PhD student investigates the Tom Thomson mystery

The Toronto Star highlighted the research of York PhD candidate Gregory Klages in its Deep Thoughts column Sept. 20:
      Program: Year six of a PhD in York/Ryerson joint graduate program in communication and culture 
      Project: Death on a Painted Lake: The Tom Thomson Tragedy, part of the Great Unsolved Mysteries in Canadian History initiative 
      The mystery: Ninety years after Canadian landscape painter Tom Thomson disappeared at Canoe Lake in Algonquin Park on July 8, 1917, people are still trying to piece together the circumstances of his death. Klages is one of them. "The Thomson mystery had been something in the back of my mind as an interesting episode in Canadian history," says the York University student. The lure is the unsolved, untimely death of a colourful figure – Thomson kept painting instead of participating in World War I and he was known to enjoy a drink.

York study bolsters efforts to woo student voters

A Liberal party suggestion to set up polling stations at all postsecondary institutions to boost the participation of young voters isn’t a bad idea, but is unfeasible for the upcoming provincial election, said Saskatchewan’s chief electoral officer Wednesday, reported The Leader-Post in Regina and The StarPhoenix in Saskatoon Sept. 20. Liberal Leader David Karwacki said he would like to work with Elections Saskatchewan to put polling stations on all campuses this time around. Karwacki said efforts have to be made to improve voter turnout among people aged 18 to 25, which a recent York University study estimated was 27 per cent in the 2006 federal election.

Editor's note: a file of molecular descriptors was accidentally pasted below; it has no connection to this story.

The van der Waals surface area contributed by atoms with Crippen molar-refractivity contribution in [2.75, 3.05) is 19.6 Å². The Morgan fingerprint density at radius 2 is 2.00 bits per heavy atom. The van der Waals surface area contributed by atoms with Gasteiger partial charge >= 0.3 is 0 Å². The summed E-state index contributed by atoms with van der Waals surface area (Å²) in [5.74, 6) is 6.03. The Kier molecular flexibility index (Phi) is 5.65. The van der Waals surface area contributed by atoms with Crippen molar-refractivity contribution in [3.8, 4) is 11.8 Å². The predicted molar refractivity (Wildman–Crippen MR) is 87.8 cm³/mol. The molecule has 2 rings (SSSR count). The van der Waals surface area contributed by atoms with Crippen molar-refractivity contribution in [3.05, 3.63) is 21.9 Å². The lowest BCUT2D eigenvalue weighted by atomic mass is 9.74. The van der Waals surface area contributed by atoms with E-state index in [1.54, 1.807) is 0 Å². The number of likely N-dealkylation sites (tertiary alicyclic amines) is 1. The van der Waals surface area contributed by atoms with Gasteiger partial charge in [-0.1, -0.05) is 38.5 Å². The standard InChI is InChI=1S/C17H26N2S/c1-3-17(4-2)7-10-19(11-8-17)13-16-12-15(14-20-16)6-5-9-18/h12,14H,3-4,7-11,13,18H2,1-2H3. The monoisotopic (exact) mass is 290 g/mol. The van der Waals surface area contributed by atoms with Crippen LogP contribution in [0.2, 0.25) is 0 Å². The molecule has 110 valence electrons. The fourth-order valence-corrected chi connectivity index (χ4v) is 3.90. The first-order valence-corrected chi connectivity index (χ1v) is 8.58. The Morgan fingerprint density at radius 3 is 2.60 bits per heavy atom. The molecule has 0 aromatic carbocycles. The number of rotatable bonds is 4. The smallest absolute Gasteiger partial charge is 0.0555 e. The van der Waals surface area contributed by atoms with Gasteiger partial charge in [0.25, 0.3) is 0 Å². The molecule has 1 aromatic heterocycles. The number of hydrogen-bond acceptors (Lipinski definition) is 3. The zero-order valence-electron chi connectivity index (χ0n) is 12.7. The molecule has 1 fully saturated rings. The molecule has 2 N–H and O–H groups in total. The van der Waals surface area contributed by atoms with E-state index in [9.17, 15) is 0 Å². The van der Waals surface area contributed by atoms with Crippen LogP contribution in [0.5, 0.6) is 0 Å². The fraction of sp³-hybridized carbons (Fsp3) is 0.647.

Sudbury starting point for silver screen road trip by York grad

Sudburians can look forward to seeing local landmarks on the screen this weekend as a feature, shot in part in Sudbury, prepares for its world premiere at Cinefest Sudbury, reported the Sudbury Star Sept. 20. Adam Santangelo‘s Half A Person is a dramedy about two friends who have grown too close for comfort and decide to road trip from their hometown to Toronto. Along the way the boys – one gay, one straight – encounter all sorts of trouble and life-altering experiences.

"Basically, it’s a feature we shot for a micro-budget of about $10,000, which came out of my bank account," says Santangelo, who is the film’s writer, director and producer. Half A Person marks Santangelo’s filmmaking debut. The 30-year-old earned a BA in English and creative writing from York in 2000.

On air

  • York’s Smart Commute Program project director Ryan Lanyon talked about car pooling on "Focus 980" on CFPL-AM in London, Ont., Sept. 19.